Waiting to Build New Computer: Day Four

Day Four:

I plan to make youtube unboxing videos. Motherboard, new power supply, 32GB of 3200 RAM, and 12-core 3900x remain in the plain cardboard set on the the living room floor. Window 10 installer awaits ready on a USB stick. My workstation files are backed up. By dawn, I will deactivate my invaluable Adobe perpetual products.

Daily, I have felt my resolve not to rip open the packages–weaken. Visions of plastic-wrap and packaging cast asunder must be forced from my mind.

Through the plastic window on the box, the processor stares at me. It’s diminutive size belittles the performance and financial debt it offers.

The nagging questions remains: will all that heat-sink and fan fit under the lid of a 4-space rack-mount case? Will it boot? Will Microsoft fight me tooth-and-nail for activation for the motherboard replacement I dare? Can the RGB lighting be brought under anyone’s control. And lastly, why I have I let the Austrians convince me that brown-and-fleshtone are acceptable colors to make a computer fan?

Only tomorrow will I know, but for now, I wait…


Day Five:

The shop was not ready. Things were on on other things that also needed to be moved. A cart yearned to be assembled to hold–the things that were on other things. Even the ceiling light fixture seemed to taunt us, with it’s petty rewiring problems.

With a flick of a switch, electrons shed photons. A new cellphone video app was trained to catch them like the summer’s fireflies in a jar.

Nothing seemed fit in frame. I mislaid what speaking skills I had. The cavernous echos returned many sounds for one, making us move the camera closer, so once again, nothing would fit. Through all of my stumbling, I marched ahead with all the unboxing video, until they were done.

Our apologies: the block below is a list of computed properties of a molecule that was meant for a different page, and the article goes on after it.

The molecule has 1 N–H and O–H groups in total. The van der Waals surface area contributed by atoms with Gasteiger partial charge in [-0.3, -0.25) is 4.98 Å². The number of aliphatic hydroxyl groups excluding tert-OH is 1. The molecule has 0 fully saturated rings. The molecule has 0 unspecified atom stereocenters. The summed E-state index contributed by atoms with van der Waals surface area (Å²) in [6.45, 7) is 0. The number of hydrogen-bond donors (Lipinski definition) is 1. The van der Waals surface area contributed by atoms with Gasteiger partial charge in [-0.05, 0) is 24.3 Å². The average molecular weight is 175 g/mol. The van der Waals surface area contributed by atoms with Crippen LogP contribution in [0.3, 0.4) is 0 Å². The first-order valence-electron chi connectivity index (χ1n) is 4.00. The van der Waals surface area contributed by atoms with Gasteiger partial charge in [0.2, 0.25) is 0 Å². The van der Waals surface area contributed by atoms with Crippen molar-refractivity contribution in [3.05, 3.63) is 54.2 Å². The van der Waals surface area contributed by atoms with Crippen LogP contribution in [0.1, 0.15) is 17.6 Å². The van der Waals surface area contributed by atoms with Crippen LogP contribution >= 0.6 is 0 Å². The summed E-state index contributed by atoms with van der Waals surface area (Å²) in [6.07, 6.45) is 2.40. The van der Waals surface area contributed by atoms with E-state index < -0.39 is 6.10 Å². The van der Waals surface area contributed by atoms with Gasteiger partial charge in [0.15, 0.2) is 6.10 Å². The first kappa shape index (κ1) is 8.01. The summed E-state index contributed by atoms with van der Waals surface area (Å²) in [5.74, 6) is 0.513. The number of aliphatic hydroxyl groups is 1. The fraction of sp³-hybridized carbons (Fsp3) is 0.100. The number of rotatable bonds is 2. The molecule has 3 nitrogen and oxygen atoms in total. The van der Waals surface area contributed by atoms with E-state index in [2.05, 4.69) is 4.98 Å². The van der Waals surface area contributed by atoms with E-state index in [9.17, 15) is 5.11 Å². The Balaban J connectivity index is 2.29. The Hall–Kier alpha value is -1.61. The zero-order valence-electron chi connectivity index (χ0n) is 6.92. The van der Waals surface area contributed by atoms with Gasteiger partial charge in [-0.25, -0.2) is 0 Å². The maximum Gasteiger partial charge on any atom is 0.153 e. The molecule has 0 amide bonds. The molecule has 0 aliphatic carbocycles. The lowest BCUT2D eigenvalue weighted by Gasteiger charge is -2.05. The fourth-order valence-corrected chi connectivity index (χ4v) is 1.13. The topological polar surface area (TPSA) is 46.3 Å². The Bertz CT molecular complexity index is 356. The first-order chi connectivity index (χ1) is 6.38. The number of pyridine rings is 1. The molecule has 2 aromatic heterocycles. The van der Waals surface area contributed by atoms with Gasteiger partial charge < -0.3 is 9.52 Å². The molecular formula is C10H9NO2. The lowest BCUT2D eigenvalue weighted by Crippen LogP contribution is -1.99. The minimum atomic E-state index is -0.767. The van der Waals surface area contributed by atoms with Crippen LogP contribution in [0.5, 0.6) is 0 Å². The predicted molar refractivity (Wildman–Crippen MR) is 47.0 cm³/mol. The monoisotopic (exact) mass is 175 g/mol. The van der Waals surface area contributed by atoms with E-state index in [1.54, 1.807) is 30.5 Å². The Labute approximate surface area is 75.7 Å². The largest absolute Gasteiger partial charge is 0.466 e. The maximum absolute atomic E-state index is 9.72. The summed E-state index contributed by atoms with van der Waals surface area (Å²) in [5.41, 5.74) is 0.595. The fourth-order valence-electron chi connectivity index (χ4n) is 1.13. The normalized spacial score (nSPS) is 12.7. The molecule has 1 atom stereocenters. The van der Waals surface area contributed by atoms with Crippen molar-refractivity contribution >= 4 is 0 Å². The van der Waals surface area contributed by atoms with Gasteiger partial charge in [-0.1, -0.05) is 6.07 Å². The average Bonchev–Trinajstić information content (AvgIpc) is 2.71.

I emptied the computer case of parts that served me so well, but from there, the new ones would take over. The power supply was fitted. Soon, the rest would come: oh, ye board of black and gold, the half thousand printed trinket, and the keepers of ones and zeros. Soon they would all be kept in the case.
“Are you about ready to go?” my friend asked.
“What?!” I replied.

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Day Six:

The shop was almost ready. Box after box, manual after manual, shot take after take, the unboxing videos were made.

As I filled the case with parts, one stand-off too many threatened to short the board. My best laid cabling plans turned to so much cat’s-cradle. Velcro laced cables of braided-black wove the story of my computer build. Two whole hands set the video card home. The rest was battened down, so it trembled not under a short case drop.

All seemed to be done, the USB drive waited out back. I reached for the power switch–nothing!

Looking it over, I found the power supply switch, and flipped it for its once use. The computer woke to live. I breathed once again, only to be greeted by a DMT colored Rorschach mess that someone calls a user interface.

Run the computer during the first night, and well into the morning when it saw its first light. Cores of twelve, buckets of twenty-four–oh, the labors for you–I have in store!


It’s just a computer, Brenda. It’s a funny thing about new computers: they aren’t any faster than the old ones. The old ones just get slower. :grin:

Just a computer?

Go ahead, shut it off, and turn it on again in a few weeks. Don’t be afraid. That’s it. It’s just a little button. The IEC cord slides right out the the power supply. Set it down. That’s it. There’s no reason to waste stand-by power. Cover it over so the dust doesn’t get on it. It’s okay; you don’t really need to see it.

You computer will still be there. You can turn it on again, as soon as you realize that that all along, I was right.

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